Before I begin, let the records show: I wouldn’t buy a new Mustang. For me, Ford nailed the design back in the late 1960s and shouldn’t have played with perfection.
But I digress. If I was buying a new Mustang, I’d do my best to evoke the classic version of the pony car with a cherry red exterior (‘race red’ is apparently the formal name), clean silver-painted wheels and, in lieu of my dream cream leather seats, the all-black interior. And a manual transmission to keep up the illusion that I’m in the ’60s.
Tom Fraser, Journalist
It doesn’t take a lot to make a Ford Mustang look good, but I’ve swung for the fences with my specification.
Even though my colour combo is subdued without an outlandishly bright colour, I love the way the Iconic Silver metallic paint pairs with the bronze-accented wheels and badging. Other attributes including the grille surrounds and bonnet vent are darkened for a stealthy look overall.
Ordinarily I’d be all too keen to spec a set of big GT stripes right down the middle, but the options with the 2024 Mustang aren’t quite as cool as they used to be. I’m not a fan of the two-tone colouring.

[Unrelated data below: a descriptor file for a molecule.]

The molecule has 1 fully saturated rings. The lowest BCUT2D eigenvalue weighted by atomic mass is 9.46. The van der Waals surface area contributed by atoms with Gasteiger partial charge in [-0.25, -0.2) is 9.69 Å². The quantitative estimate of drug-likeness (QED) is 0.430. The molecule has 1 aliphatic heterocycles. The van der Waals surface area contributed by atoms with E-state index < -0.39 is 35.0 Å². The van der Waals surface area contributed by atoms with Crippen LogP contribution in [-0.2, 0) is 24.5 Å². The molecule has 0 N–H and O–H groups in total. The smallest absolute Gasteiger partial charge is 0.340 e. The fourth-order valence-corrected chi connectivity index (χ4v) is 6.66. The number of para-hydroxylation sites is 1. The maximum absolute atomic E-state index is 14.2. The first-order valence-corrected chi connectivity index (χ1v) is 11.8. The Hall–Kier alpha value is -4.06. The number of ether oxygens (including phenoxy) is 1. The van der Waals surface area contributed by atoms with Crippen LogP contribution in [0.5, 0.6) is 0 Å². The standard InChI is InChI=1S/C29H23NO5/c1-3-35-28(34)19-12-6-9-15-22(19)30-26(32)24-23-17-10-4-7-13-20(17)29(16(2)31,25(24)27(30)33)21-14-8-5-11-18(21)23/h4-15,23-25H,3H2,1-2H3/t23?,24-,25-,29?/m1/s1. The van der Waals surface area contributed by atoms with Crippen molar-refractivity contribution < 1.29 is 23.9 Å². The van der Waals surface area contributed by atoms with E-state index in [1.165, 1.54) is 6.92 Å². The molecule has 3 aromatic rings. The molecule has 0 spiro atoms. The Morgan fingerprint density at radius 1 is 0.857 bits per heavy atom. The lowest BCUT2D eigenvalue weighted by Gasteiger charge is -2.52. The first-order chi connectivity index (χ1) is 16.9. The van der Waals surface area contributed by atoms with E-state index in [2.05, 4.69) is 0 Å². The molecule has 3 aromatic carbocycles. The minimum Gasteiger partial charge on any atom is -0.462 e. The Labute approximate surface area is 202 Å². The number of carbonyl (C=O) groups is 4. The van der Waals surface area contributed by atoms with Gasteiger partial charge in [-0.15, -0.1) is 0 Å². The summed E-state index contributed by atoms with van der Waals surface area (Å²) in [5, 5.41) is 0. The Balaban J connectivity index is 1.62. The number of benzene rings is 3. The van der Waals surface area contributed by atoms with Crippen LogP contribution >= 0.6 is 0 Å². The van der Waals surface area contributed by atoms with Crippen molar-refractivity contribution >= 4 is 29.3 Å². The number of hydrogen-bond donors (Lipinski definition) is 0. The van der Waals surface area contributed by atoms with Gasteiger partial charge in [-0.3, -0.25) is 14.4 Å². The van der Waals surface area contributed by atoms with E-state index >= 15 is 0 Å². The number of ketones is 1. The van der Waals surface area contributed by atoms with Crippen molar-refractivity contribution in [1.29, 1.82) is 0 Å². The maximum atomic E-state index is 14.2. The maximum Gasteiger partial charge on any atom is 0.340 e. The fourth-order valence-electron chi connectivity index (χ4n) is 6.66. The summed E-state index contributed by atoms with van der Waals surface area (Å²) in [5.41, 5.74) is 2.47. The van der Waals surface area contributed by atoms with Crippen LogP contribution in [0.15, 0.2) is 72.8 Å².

In any case, I’ve opted for the package which includes the Bang and Olufsen sound system. My spec also includes a set of bronze 19-inch alloy wheels with black-painted Brembo brake calipers. Gone is the standard large rear wing and in its place is a subtle lip spoiler – much better.
Inside the cabin I’ve selected a standard black leather finish. It doesn’t wow all too much, but the most important bit is seen between the two front seats. A six-speed manual transmission is the only way to do a Mustang. Read about why here.
Jordan Mulach, Journalist
It’s a good thing that my money is already tied up in other cars – including an old V8 Ford – otherwise I’d be making the poor financial decision to buy a Ford Mustang when it comes to Australia, preferably in Dark Horse Premium trim.
Yeah, the Mustang GT nameplate has pedigree, but the Dark Horse – like the Mach 1 which preceded it – appears to just be better in every measurable way, especially when finished in Atlas Blue metallic paint.
Those twin throttle bodies look gorgeous and the stronger internals inside the 5.0-litre Coyote V8 produce 373kW/566Nm, which I would prefer to be sent to the rear wheels through a Tremec six-speed manual transmission.
Anyone who has had the pleasure of driving a previous-generation Mustang Mach 1 manual knows how nice this gearbox is – arguably transforming the muscle car into a respectable sports car.